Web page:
But toward the end of the year interesting acquisition chatter between Facebook and SnapChat commanded the headlines. Then Facebook delivered a vain attempt to replicate video messaging functionality on Instagram (the McDonalds business strategy strikes again).

There are serious monetization issues with SnapChat. Facebook is turning the Instagram platform into something for everyone, and at the same time nothing distinct.

Vine is already tied into Twitter’s ad platform, and will benefit from its unique video only format. Expect Vine to breakthrough in 2014 because of its simplistic utility, short video, and Twitter’s increasingly successful ad platforms.

Key Statistic: At the end of September, Twitter-owned Vine grew a whopping 403% between the first and third quarters of 2013 according to Mashable, Statista and GlobalWebIndex. That makes the video app the fastest-growing app of the year; it now has more than 40 million users. Source: Business Insider.

Trend 4: Native Advertisers Clean Up

As native advertising continues to expand and infiltrate traditional publishing and social media, consumer trust will decline and legal action will increase. Brands and media properties alike will come to understand the impact sponsored content makes on trust. Native advertisers will clean up their offerings, and brand reputation will take precedence over short term gains.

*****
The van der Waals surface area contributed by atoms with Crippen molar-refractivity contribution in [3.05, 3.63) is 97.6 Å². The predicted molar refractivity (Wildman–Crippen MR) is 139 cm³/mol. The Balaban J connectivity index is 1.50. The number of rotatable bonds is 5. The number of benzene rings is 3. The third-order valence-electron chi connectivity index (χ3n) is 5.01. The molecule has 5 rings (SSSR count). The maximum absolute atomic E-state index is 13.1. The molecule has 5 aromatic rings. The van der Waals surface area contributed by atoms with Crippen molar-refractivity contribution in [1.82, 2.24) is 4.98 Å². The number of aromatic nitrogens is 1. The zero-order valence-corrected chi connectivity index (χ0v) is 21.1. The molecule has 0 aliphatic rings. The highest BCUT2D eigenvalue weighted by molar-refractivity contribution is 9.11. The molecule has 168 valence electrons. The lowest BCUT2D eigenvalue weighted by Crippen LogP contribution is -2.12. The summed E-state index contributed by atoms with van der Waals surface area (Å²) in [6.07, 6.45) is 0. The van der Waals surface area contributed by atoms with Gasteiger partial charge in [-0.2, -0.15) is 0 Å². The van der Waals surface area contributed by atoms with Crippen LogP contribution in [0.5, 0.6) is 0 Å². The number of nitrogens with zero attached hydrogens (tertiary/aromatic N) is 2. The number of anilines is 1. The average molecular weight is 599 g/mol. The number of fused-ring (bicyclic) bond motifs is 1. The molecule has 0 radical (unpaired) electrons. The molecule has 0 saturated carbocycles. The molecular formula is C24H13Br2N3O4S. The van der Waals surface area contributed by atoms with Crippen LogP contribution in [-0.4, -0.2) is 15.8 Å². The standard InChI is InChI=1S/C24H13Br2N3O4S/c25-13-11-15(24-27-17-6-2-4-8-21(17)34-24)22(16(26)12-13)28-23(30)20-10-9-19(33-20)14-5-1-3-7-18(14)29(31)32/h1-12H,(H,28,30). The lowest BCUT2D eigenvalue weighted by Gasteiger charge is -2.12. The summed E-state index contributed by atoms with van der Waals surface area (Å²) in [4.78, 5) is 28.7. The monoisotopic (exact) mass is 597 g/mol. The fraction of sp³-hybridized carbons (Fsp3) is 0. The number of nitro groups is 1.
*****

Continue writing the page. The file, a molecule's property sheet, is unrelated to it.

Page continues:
Key Statistic: The most popular forms of native advertising in 2013 were blog posts (65%), articles (63%), Facebook (56%), videos (52%), tweets (46%), and infographics (35%). Source: Hexagram.

Trend 5: Marketing Automation Improves

The potential for marketing automation is well documented as is its impact on the bottom line. But most automation solutions are hard to use. Marketers don’t have the analytic and technical skills to succeed.